South West farmers reminded of slurry regulation deadline
Farmers in the South West are being reminded they have six weeks to enlarge their slurry storage units.
Farmland in Nitrate Vulnerable Zones (NVZ) must now have a facility to store up to six months worth of slurry.
NVZs are areas where surface water or groundwater is at risk of becoming polluted from nitrate found in slurry.
The storage must be used during "closed periods" when farmers must not spread slurry. The Environment Agency said the units must be in place by 1 January.
Nitrate Pollution Prevention Regulations state that dairy and livestock farmers within a NVZ must be able to store five-months worth of slurry and pig and poultry farmers must store six months worth.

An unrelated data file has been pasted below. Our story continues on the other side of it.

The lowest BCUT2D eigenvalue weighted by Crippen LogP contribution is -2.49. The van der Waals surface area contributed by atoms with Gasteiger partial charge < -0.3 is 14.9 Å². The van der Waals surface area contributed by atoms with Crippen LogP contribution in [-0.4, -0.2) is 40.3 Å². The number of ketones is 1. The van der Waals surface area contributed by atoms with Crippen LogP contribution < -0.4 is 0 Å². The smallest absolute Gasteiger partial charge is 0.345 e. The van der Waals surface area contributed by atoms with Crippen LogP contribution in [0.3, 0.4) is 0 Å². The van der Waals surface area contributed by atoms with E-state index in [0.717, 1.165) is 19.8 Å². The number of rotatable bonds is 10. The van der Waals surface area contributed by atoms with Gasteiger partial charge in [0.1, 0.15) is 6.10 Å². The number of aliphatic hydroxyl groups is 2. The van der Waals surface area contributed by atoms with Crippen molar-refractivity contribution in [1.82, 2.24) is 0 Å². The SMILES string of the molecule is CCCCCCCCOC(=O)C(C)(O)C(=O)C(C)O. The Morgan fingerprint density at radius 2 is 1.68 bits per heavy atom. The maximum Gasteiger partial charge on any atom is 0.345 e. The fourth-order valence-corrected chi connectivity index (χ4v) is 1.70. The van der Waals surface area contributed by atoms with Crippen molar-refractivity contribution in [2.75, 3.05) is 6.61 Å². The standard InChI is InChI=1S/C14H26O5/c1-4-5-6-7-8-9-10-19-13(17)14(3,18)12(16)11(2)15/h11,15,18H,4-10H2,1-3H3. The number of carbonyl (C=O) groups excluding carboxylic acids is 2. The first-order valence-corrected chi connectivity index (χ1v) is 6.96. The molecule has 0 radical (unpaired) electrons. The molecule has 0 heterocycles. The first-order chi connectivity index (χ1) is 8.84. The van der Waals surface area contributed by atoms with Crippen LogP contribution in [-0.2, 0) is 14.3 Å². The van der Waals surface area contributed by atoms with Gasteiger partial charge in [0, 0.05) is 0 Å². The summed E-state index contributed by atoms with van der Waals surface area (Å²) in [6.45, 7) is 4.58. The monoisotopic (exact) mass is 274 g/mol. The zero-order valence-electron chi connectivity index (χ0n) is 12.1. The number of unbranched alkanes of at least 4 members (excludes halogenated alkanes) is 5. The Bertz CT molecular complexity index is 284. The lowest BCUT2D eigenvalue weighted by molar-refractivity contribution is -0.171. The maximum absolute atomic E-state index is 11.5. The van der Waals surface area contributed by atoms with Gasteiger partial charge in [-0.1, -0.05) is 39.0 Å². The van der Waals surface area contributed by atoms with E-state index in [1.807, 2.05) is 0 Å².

The Environment Agency said slurry with high levels of nitrate used during a "closed period" could "seriously damage the environment" as it could wash off farmland into water.
Phil Shere, from the agency, said he was aware not all farmers would have the required storage unit in place by 2012, but they would "look at the steps these farmers have taken towards becoming compliant when considering enforcement action".
"The more evidence a farmer can provide that they have taken steps to comply, the less likely we are to prosecute."